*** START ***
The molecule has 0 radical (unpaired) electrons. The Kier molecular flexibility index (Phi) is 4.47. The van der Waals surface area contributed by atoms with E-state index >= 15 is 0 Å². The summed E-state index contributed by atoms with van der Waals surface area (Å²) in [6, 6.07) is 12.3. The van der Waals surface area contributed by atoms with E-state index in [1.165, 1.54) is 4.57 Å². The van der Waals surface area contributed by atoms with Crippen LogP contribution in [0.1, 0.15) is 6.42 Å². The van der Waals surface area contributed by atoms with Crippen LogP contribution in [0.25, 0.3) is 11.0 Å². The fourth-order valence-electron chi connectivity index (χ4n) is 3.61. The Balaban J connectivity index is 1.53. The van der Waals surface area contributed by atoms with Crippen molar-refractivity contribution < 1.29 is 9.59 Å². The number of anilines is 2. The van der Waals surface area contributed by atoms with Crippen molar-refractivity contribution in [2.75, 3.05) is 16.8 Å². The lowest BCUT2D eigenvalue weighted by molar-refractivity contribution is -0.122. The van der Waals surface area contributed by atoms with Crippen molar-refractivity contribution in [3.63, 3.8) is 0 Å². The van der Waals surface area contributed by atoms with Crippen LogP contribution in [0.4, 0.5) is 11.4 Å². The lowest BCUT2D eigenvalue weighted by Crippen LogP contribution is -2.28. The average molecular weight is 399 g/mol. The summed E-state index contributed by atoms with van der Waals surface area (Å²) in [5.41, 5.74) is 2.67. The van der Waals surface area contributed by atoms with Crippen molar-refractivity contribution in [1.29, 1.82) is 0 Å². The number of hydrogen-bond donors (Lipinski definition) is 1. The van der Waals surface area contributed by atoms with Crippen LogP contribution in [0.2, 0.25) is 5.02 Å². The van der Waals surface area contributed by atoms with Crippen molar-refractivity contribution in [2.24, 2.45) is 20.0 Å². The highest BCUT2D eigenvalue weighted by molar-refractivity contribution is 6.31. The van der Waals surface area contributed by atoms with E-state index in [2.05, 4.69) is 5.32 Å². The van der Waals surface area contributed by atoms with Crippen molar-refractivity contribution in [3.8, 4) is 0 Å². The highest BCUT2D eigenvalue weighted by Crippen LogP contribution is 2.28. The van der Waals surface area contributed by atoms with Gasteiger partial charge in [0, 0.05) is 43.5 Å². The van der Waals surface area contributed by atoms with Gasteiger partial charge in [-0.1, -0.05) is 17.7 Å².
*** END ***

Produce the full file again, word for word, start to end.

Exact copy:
The molecule has 0 radical (unpaired) electrons. The Kier molecular flexibility index (Phi) is 4.47. The van der Waals surface area contributed by atoms with E-state index >= 15 is 0 Å². The summed E-state index contributed by atoms with van der Waals surface area (Å²) in [6, 6.07) is 12.3. The van der Waals surface area contributed by atoms with E-state index in [1.165, 1.54) is 4.57 Å². The van der Waals surface area contributed by atoms with Crippen LogP contribution in [0.1, 0.15) is 6.42 Å². The van der Waals surface area contributed by atoms with Crippen LogP contribution in [0.25, 0.3) is 11.0 Å². The fourth-order valence-electron chi connectivity index (χ4n) is 3.61. The Balaban J connectivity index is 1.53. The van der Waals surface area contributed by atoms with Crippen molar-refractivity contribution < 1.29 is 9.59 Å². The number of anilines is 2. The van der Waals surface area contributed by atoms with Crippen molar-refractivity contribution in [2.75, 3.05) is 16.8 Å². The lowest BCUT2D eigenvalue weighted by molar-refractivity contribution is -0.122. The van der Waals surface area contributed by atoms with Crippen molar-refractivity contribution in [3.63, 3.8) is 0 Å². The van der Waals surface area contributed by atoms with Crippen LogP contribution in [0.4, 0.5) is 11.4 Å². The lowest BCUT2D eigenvalue weighted by Crippen LogP contribution is -2.28. The average molecular weight is 399 g/mol. The summed E-state index contributed by atoms with van der Waals surface area (Å²) in [5.41, 5.74) is 2.67. The van der Waals surface area contributed by atoms with Crippen molar-refractivity contribution in [1.29, 1.82) is 0 Å². The number of hydrogen-bond donors (Lipinski definition) is 1. The van der Waals surface area contributed by atoms with Crippen LogP contribution in [0.2, 0.25) is 5.02 Å². The van der Waals surface area contributed by atoms with Crippen molar-refractivity contribution in [2.24, 2.45) is 20.0 Å². The highest BCUT2D eigenvalue weighted by molar-refractivity contribution is 6.31. The van der Waals surface area contributed by atoms with E-state index in [2.05, 4.69) is 5.32 Å². The van der Waals surface area contributed by atoms with Crippen molar-refractivity contribution in [3.8, 4) is 0 Å². The highest BCUT2D eigenvalue weighted by Crippen LogP contribution is 2.28. The van der Waals surface area contributed by atoms with Gasteiger partial charge in [0, 0.05) is 43.5 Å². The van der Waals surface area contributed by atoms with Gasteiger partial charge in [-0.1, -0.05) is 17.7 Å².